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Snipes earns spot on South Alabama team

GHS alumnus Terail Snipes stiff-arms a would-be tackler after coming down with an interception during the Tigers’ postseason faceoff with the Jackson Aggies in 2013.

GHS alumnus Terail Snipes stiff-arms a would-be tackler after coming down with an interception during the Tigers’ postseason faceoff with the Jackson Aggies in 2013.

Success, and life in general, is a marathon, not a sprint.

It’s a lesson that Greenville High School alumnus Terail Snipes learned immediately upon graduating high school.

Snipes was a human no-fly zone as the Tigers’ safety for a three-year stretch between 2010-2013, regularly coming down with huge interceptions in high-stakes postseason play.

Snipes was also a contender for the 17th annual Butler County Achiever Award his senior year.

The three-year starter was invited to the Rivals Camp Series as well as the Nike Football SPARQ Combine, and attracted attention from the likes of Vanderbilt, South Alabama, Troy and Southern Mississippi.

Unfortunately, none of those schools panned out for Snipes.

“I didn’t have the ACT to get into those schools,” Snipes said.

Though it was a frustrating situation for him, it did little to impede Snipes’ dream of playing collegiate football.

Snipes headed south to Southeastern University in Florida, and soon after transferred to Lurleen B. Wallace Community College.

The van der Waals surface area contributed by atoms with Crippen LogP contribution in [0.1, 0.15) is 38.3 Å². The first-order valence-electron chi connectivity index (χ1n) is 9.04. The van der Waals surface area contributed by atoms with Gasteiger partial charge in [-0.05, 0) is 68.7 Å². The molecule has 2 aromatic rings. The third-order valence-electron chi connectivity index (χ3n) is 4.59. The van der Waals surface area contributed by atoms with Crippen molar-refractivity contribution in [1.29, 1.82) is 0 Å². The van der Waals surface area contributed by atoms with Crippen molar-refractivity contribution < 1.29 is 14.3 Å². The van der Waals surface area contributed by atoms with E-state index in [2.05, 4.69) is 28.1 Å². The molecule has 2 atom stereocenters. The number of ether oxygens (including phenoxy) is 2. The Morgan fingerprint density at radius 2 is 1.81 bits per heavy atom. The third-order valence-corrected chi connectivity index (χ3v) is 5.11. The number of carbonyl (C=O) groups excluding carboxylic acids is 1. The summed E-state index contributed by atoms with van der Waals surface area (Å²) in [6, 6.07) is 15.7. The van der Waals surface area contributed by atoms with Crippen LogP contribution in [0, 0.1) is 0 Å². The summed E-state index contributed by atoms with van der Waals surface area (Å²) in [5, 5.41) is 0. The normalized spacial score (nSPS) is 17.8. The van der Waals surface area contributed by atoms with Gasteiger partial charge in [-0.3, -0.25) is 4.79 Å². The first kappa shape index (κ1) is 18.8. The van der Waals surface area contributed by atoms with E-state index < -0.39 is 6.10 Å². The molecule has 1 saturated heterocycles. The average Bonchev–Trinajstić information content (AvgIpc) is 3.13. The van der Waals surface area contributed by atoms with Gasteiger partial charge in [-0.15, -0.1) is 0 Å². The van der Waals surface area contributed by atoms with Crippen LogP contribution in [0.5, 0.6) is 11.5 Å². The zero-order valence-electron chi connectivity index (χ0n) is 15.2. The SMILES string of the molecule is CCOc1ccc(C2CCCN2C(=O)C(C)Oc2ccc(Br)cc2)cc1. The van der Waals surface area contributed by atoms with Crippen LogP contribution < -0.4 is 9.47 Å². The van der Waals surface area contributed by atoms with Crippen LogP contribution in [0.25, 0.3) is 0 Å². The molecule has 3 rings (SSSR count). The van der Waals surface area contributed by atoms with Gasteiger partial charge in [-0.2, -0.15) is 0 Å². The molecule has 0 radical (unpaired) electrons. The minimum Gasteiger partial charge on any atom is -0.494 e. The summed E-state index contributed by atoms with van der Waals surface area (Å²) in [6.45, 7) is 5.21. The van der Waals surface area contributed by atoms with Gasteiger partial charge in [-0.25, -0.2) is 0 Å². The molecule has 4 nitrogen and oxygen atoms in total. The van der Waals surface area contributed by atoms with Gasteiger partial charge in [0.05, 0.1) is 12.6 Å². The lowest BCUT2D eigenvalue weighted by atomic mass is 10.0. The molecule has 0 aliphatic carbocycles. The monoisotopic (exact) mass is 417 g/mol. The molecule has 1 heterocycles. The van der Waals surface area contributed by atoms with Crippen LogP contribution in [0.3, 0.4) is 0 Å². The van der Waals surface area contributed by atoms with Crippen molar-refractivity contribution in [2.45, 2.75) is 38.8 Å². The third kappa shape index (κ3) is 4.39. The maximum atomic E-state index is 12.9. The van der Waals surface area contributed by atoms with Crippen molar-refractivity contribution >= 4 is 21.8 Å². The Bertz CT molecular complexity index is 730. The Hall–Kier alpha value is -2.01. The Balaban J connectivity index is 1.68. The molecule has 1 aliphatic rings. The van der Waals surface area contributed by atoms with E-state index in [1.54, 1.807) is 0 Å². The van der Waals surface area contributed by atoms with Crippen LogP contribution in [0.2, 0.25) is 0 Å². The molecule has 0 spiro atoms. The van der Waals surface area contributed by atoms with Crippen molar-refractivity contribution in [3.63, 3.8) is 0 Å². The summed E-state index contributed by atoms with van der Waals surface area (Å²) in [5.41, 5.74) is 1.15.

It was then, after reconnecting with an old friend—Bryant Vincent, former Greenville High School head coach and current offensive coordinator at the University of South Alabama—that Snipes found himself back on track.

“I always knew Coach Vincent since he was at Greenville High School, and he was a huge factor of my decision to be at South Alabama,” Snipes said.

“Dedication, determination and focusing on the outcome of it all are the things that kept me going.”

The transition to South Alabama has marked a new, clearly defined chapter in Snipes’ life, but the change has been mostly for the better.

“It was a huge change.  It’s a nice environment with nice people,” Snipes added.

“It’s more of a challenge, but life is hard, and no one said it would be easy, so I’m just trying to maintain and get my grades right.”

Snipes is learning on the field as well as in the classroom as the former safety is making the transition to cornerback.

Though he admitted that practices at much faster and more intense at the collegiate level in comparison to his days at Greenville High School, it’s a challenge he’s looking forward to meeting head on.

“Cornerback is completely different from safety, technique wise,” Snipes said.

“You have to be more physical at the line of scrimmage, but that’s not a problem because you have to be more physical playing safety.  And I did that in high school, and will do the same at this level.”